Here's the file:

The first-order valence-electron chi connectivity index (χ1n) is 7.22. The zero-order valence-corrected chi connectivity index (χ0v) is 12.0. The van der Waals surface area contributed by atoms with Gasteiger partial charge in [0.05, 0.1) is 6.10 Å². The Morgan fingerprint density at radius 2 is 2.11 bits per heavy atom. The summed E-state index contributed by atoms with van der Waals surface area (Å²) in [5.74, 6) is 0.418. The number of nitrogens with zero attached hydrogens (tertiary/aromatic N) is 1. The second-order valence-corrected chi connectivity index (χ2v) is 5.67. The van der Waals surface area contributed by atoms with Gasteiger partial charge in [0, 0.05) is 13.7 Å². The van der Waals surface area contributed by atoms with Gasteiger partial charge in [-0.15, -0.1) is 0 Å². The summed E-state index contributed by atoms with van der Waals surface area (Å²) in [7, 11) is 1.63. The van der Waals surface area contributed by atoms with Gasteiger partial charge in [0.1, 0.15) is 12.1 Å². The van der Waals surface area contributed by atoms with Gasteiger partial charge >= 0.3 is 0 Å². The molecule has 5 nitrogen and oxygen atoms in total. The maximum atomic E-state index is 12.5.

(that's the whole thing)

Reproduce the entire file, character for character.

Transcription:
The first-order valence-electron chi connectivity index (χ1n) is 7.22. The zero-order valence-corrected chi connectivity index (χ0v) is 12.0. The van der Waals surface area contributed by atoms with Gasteiger partial charge in [0.05, 0.1) is 6.10 Å². The Morgan fingerprint density at radius 2 is 2.11 bits per heavy atom. The summed E-state index contributed by atoms with van der Waals surface area (Å²) in [5.74, 6) is 0.418. The number of nitrogens with zero attached hydrogens (tertiary/aromatic N) is 1. The second-order valence-corrected chi connectivity index (χ2v) is 5.67. The van der Waals surface area contributed by atoms with Gasteiger partial charge in [0, 0.05) is 13.7 Å². The van der Waals surface area contributed by atoms with Gasteiger partial charge in [-0.15, -0.1) is 0 Å². The summed E-state index contributed by atoms with van der Waals surface area (Å²) in [7, 11) is 1.63. The van der Waals surface area contributed by atoms with Gasteiger partial charge in [0.1, 0.15) is 12.1 Å². The van der Waals surface area contributed by atoms with Gasteiger partial charge >= 0.3 is 0 Å². The molecule has 5 nitrogen and oxygen atoms in total. The maximum atomic E-state index is 12.5.